1. In September, I discussed this question: "How serious a problem do you think racial discrimination against blacks is in this country--a very serious problem, a somewhat serious problem, not too serious, or not at all serious?" The last three times it was asked:
Very Somewhat Not too Not at all
July 2010 18% 44% 28% 10%
June 2015 37% 37% 16% 9%
Sept 2016 42% 37% 13% 6%
My title for that post was "Not sure I believe this": It seemed like an awfully large change, and I wondered if it reflected the context of the questions in the surveys--that is, the questions in 2015 and 2016 might have appeared after questions that got people thinking about discrimination. The 2015 questionnaire is available, but I haven't checked, or if I did I've forgotten.
2. On December 28, I wrote about this "IN YOUR OPINION, HOW WELL DO YOU THINK NEGROES ("blacks" starting in 1978) ARE TREATED IN THIS COMMUNITY--THE SAME AS WHITES ARE, NOT VERY WELL, OR BADLY?" Here are results from the last two times it was asked:
Same Not well Badly
March 2001 64% 24% 3%
Feb 2018 53% 38% 8%
A substantial move towards seeing worse treatment. I noted that the 2018 sample was different from the earlier ones, though.
3. The next day, I wrote about this question: "In general, do you think the criminal justice system in the United States is biased in favor of blacks, or is it biased against blacks, or does it generally give blacks fair treatment?" Results from the most recent surveys:
Favor Against Fair
Aug 2013 5% 35% 43%
July 2015 5% 49% 40%
Sept 2017 8% 47% 36%
A big change between 2013 and 2015--note that the percent of "don't knows" was quite a bit lower in 2015 than it had been.
When Andrew sent his inquiry, I looked and found a number of questions of the form "How much discrimination do you think there is against African Americans in our society today--a lot, some, only a little, or none at all?" (there are some slight differences in question wording, but the answer categories are always the same). The recent examples:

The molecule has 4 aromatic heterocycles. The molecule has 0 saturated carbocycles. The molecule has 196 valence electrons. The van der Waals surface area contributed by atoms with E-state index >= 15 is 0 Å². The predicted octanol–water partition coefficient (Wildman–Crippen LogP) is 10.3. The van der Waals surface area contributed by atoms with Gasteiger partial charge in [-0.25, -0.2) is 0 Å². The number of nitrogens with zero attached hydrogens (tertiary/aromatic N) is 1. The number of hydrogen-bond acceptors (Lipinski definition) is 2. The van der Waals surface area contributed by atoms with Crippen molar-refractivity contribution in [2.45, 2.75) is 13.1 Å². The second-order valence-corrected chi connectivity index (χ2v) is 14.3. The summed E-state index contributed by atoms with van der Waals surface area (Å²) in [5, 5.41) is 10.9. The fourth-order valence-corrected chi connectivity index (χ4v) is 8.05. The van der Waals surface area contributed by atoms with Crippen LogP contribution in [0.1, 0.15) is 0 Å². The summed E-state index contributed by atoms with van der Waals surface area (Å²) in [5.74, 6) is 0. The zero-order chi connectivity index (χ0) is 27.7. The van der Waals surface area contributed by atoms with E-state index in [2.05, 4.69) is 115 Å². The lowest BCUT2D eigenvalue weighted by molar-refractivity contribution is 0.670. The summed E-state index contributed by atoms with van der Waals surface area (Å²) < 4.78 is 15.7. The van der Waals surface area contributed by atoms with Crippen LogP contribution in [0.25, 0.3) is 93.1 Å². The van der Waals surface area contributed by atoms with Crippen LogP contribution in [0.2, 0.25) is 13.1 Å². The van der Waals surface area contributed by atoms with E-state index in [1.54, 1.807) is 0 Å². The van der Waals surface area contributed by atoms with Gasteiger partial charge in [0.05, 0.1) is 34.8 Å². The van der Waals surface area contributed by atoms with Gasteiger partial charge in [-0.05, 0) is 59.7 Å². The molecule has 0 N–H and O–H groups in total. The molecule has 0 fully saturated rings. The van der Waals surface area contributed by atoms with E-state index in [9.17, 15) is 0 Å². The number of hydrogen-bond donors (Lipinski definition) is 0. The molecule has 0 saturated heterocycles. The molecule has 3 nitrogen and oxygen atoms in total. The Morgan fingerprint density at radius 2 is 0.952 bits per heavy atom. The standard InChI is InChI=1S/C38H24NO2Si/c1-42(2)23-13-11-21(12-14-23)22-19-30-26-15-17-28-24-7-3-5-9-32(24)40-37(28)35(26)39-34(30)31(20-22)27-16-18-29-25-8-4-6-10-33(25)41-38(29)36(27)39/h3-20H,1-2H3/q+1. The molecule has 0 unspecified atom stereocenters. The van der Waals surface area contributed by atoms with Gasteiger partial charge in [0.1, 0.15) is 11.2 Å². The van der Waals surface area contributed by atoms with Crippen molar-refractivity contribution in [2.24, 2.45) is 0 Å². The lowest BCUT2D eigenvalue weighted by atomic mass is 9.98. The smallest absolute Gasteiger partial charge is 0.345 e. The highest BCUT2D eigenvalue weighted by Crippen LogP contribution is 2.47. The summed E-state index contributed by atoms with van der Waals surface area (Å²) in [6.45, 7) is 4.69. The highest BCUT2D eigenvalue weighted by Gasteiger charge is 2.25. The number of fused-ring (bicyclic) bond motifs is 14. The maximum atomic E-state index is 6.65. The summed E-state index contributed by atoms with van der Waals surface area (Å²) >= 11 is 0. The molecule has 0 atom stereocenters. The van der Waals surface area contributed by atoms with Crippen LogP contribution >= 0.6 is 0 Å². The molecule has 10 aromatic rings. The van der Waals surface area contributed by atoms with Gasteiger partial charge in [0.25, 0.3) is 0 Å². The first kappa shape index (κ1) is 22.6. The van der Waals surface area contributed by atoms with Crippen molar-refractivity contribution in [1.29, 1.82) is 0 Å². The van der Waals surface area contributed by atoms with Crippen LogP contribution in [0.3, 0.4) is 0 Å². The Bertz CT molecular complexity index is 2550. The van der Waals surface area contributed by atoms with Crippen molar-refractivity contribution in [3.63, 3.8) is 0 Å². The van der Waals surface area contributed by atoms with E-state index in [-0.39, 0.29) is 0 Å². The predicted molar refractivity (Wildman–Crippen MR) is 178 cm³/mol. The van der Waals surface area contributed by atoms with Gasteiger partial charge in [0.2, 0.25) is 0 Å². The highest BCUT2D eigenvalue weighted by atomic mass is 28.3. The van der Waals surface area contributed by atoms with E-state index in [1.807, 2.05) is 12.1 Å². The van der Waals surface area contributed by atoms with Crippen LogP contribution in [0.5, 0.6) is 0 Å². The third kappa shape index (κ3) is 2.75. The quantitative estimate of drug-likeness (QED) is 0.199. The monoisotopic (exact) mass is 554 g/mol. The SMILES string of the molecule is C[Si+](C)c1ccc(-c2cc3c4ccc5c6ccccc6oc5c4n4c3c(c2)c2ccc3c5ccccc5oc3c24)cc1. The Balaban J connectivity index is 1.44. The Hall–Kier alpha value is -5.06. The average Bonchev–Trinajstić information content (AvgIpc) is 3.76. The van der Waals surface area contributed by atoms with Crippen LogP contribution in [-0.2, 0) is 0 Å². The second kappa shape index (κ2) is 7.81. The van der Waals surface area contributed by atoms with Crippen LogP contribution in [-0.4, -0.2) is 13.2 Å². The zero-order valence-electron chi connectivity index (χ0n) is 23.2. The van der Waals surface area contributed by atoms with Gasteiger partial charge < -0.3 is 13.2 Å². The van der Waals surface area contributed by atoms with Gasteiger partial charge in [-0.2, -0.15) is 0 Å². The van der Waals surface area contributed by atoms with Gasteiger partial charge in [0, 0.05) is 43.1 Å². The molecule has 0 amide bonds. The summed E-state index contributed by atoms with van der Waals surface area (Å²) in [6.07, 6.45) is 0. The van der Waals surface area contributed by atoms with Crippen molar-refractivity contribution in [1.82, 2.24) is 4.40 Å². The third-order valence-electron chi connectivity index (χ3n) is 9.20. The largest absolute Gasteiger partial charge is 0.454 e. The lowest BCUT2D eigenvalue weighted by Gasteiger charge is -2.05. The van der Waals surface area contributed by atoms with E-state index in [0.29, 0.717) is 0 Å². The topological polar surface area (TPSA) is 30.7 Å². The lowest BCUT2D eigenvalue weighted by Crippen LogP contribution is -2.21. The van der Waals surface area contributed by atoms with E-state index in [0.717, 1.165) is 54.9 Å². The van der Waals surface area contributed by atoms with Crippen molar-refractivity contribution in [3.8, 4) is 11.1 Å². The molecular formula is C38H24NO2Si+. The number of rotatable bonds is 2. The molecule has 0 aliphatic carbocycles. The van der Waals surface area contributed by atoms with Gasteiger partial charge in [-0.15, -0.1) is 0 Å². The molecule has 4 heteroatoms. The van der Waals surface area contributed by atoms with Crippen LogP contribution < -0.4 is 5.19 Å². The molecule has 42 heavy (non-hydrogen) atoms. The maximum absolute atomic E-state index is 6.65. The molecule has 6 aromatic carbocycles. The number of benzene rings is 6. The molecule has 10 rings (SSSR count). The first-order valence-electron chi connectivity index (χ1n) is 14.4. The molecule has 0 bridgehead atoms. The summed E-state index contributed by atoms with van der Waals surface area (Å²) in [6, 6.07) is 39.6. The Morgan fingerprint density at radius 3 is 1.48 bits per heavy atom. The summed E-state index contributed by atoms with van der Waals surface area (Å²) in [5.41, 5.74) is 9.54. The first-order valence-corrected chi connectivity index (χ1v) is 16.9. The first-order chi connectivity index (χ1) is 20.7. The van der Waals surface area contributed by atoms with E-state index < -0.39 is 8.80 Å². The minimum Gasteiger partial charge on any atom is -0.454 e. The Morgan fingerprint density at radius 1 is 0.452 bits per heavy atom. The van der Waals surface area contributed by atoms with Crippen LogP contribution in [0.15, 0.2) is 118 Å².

Lot Some Little None
Aug 2013 19% 49% 22% 7%
June 2014 17% 49% 27% 5%
Nov 2014 21% 47% 24% 8%
May 2015 41% 41% 14% 3%
Aug 2015 36% 40% 16% 6%
*Nov 2016 41% 35% 17% 6%
*Feb 2016 39% 43% 14% 5%
*Mar 2019 46% 34% 14% 5%
The ones marked with an asterisk asked about "blacks," which could make a difference.
You could reasonably raise doubts about any of these results, but the overall pattern is clear: there was a substantial change in opinions between 2014 and 2015. In fact, you could be more precise and say the middle of 2015.
The shooting of Michael Brown occurred in August 2014, and lead to protests which got a lot of media coverage. There was no video in that case, and people had different interpretations. On Nov 26, 2014, a surveillance video of the shooting of Tamir Rice was released, which also got a lot of media coverage and was widely shared on social media. Since then, there have been many other videos of police shootings. More recently there have been videos of black people doing ordinary things and being confronted or having the police called on them. I think that these have made a difference--most news stories, even ones that get a lot of media coverage, don't change many opinions because they are complicated and can be interpreted in many different ways. But a video of an everyday situation leaves less room for interpretation (although there is always some) and there was not just one, but a series of them.
In conclusion, I think that there is strong evidence that opinions have changed: people see more discrimination against blacks than they did just a few years ago. That raises a few other questions, which I will discuss in my next post.
[Data from the Roper Center for Public Opinion Research]